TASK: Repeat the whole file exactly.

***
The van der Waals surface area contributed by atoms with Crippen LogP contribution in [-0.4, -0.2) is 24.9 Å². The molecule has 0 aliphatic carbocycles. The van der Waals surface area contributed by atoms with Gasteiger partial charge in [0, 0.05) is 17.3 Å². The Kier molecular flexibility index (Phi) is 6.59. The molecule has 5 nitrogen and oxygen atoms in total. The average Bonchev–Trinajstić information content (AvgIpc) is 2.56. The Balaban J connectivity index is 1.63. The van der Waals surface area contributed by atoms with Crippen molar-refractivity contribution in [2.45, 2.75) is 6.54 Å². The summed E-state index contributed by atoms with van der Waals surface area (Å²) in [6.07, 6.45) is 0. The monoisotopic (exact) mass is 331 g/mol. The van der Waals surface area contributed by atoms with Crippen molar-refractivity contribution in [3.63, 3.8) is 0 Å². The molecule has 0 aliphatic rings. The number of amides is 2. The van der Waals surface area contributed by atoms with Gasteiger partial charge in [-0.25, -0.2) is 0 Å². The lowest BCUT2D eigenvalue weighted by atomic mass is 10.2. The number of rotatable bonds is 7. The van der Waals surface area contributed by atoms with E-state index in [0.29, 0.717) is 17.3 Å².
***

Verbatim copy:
The van der Waals surface area contributed by atoms with Crippen LogP contribution in [-0.4, -0.2) is 24.9 Å². The molecule has 0 aliphatic carbocycles. The van der Waals surface area contributed by atoms with Gasteiger partial charge in [0, 0.05) is 17.3 Å². The Kier molecular flexibility index (Phi) is 6.59. The molecule has 5 nitrogen and oxygen atoms in total. The average Bonchev–Trinajstić information content (AvgIpc) is 2.56. The Balaban J connectivity index is 1.63. The van der Waals surface area contributed by atoms with Crippen molar-refractivity contribution in [2.45, 2.75) is 6.54 Å². The summed E-state index contributed by atoms with van der Waals surface area (Å²) in [6.07, 6.45) is 0. The monoisotopic (exact) mass is 331 g/mol. The van der Waals surface area contributed by atoms with Crippen molar-refractivity contribution in [3.63, 3.8) is 0 Å². The molecule has 0 aliphatic rings. The number of amides is 2. The van der Waals surface area contributed by atoms with Gasteiger partial charge in [-0.25, -0.2) is 0 Å². The lowest BCUT2D eigenvalue weighted by atomic mass is 10.2. The number of rotatable bonds is 7. The van der Waals surface area contributed by atoms with E-state index in [0.29, 0.717) is 17.3 Å².